As sports leagues amplify voices against social injustice, NBA all-star and New Orleans Pelicans guard Jrue Holiday is taking his effort to combat systemic racism to the next level by donating his remaining 2020 salary.
But for Holiday, simply writing a large check and walking away was not enough, he told Cheddar.  He and his wife, retired soccer star Lauren Holiday, are working with Resilia — a technology platform that monitors and allocates resources for nonprofits and foundations — to track the progress of their donations. 
The couple wants to be sure their efforts are leading to real change so they are working closely with Sevetri Wilson, founder and CEO of Resilia.
"Honestly, it's a lot of research," Holiday said. "For us to hook up with Sevetri and for her to have so much knowledge on this issue and hands on the ground in so many places, it's been big for what me and my wife want to do."
Wilson started the tech company as a way to help organizations that have missions to better their communities and solve global problems.
When it comes to the Holidays' effort against systemic racism, having a third-party mediator is key, Wilson said.
The SaaS platform helps organizations with tactical work and education needed to carry out their missions because, she said, "we know for nonprofits, particularly those led by people of color, they have a hard time not only getting to the table but once they get to the table, actually winning and being awarded fundraising opportunities is very difficult," Wilson explained.
While a large check could quickly solve many issues, problems like the need for deep systemic change take time. 
"We're looking at a three-year timeline," she said of the Holidays' plans."The organizations, as well as small businesses who are applying now, they should rest assured that this won't be the last time that we're giving out funding and that they'll hear from Jrue and Lauren because this is an ongoing process."
For Holiday and his wife, repairing social and racial issues is particularly important since the interracial couple has experienced their own share of injustices, he said. Perhaps even more important for the Holiday family, is ensuring the safety, security, and prosperity of their daughter.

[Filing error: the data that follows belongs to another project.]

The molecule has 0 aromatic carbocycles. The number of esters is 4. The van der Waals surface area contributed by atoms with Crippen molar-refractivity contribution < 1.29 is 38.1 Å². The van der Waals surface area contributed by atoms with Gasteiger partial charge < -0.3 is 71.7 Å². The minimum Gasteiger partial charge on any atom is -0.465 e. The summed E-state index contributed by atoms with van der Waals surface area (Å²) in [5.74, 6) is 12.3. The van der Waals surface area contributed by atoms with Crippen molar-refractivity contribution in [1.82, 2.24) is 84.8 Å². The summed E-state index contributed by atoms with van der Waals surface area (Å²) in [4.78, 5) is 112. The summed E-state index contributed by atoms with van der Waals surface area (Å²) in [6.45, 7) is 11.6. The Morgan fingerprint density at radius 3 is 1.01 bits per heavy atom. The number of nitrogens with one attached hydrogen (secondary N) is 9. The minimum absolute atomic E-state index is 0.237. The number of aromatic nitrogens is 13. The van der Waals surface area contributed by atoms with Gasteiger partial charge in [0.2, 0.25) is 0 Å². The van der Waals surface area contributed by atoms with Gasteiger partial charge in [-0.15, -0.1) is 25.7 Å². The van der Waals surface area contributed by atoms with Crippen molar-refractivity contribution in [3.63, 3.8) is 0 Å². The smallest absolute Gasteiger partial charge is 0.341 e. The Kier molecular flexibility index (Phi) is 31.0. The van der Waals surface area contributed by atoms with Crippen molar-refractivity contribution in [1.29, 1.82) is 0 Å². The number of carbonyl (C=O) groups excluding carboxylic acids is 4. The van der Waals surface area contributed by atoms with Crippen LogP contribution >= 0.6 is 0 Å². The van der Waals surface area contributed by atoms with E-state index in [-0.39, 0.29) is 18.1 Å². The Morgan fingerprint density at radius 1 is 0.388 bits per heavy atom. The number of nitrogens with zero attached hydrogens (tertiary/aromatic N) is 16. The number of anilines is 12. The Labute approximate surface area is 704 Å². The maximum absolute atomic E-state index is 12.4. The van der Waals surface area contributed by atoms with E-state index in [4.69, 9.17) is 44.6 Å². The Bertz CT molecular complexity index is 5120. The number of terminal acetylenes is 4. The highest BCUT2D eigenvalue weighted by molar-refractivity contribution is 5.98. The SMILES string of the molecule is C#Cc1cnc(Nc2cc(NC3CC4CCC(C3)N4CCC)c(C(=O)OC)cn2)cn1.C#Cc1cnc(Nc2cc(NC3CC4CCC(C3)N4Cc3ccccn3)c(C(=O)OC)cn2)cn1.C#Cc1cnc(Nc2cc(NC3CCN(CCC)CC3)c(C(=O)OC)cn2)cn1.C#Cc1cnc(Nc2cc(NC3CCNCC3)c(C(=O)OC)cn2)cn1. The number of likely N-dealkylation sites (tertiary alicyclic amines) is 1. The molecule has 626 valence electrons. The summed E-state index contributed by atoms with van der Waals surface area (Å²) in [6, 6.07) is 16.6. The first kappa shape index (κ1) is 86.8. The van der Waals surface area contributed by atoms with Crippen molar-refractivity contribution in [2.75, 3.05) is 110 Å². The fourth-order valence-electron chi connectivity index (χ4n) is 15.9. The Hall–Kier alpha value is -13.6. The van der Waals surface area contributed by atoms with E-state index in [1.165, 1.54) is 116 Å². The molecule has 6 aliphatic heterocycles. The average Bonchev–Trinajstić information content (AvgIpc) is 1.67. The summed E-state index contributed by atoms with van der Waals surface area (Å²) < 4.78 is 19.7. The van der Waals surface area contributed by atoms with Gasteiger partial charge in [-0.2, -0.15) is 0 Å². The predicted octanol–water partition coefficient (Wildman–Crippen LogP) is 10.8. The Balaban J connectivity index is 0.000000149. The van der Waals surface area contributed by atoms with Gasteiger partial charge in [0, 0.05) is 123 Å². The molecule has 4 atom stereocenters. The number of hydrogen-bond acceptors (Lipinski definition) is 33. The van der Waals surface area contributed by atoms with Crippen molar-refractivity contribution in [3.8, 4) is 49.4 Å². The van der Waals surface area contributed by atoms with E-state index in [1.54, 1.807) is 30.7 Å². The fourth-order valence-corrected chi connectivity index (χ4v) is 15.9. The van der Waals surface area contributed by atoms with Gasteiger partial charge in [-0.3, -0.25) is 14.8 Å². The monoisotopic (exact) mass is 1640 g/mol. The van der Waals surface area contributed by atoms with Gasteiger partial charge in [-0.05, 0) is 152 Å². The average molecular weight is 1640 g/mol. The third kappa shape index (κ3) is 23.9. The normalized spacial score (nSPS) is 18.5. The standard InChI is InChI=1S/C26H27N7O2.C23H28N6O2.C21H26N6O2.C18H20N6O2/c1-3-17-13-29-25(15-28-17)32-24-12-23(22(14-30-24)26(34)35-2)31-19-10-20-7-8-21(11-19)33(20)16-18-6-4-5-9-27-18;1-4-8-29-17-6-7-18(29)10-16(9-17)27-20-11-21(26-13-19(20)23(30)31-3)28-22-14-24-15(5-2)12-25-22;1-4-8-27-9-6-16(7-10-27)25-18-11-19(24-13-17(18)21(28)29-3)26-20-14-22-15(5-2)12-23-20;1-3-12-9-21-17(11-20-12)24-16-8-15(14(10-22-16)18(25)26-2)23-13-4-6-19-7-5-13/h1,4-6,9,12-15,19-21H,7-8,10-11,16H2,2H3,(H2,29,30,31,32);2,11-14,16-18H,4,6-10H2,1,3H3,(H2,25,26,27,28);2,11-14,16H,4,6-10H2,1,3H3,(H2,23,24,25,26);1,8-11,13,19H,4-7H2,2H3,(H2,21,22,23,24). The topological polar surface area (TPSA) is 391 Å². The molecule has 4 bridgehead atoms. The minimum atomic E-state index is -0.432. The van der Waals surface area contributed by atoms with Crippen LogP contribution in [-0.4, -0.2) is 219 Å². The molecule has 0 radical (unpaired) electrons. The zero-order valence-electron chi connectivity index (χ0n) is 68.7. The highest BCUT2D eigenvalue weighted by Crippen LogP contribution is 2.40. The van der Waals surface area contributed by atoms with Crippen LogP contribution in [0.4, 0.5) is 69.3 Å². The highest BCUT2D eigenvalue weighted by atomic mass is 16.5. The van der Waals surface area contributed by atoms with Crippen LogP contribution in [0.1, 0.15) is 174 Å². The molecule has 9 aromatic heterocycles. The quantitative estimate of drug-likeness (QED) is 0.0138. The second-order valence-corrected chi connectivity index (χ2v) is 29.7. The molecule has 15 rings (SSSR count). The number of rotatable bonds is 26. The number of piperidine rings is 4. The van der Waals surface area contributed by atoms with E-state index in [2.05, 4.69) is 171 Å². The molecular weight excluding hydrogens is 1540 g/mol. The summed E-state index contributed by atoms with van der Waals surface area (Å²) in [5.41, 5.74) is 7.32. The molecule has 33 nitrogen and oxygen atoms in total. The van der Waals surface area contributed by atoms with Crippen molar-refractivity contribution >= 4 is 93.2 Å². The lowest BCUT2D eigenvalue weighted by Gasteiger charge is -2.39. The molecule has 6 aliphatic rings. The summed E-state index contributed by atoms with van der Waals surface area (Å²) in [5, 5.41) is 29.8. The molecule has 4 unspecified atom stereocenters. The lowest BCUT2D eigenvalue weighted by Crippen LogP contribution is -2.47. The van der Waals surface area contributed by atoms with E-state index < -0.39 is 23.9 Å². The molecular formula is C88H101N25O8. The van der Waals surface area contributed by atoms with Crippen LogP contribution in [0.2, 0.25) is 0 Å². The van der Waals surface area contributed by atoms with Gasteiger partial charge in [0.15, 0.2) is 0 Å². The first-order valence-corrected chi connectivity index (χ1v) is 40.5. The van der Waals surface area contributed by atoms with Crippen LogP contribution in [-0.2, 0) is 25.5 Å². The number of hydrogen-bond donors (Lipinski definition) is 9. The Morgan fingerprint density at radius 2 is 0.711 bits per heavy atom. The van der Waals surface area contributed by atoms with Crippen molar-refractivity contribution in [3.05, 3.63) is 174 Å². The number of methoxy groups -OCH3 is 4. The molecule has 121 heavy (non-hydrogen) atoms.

"I'm glad that people are open to being educated and learning something different about a different culture," he said.
In addition to his efforts off the court, Holiday is also an advocate for his "sisters" in the WNBA. Women in the league have long been fighting for equality, particularly regarding salary.
"We want to give women in general, but especially little girls, that same ability to go out there and make money and to have that popularity that they have the same as guys, " Holiday told Cheddar.  "Not only do we support Black Lives Matter, but we support women's sports the most in this family."
Fighting for your beliefs and joining forces with a company that is committed to carrying out a vision is effective, but according to Wilson, those visions can go even further when even more people come together.
"For us, and through the work that we're doing with so many other organizations, it's about building a critical mass of mobilized organizations and those who are supporting them, who are informed and well-equipped with the information and tools to impact policy," she said.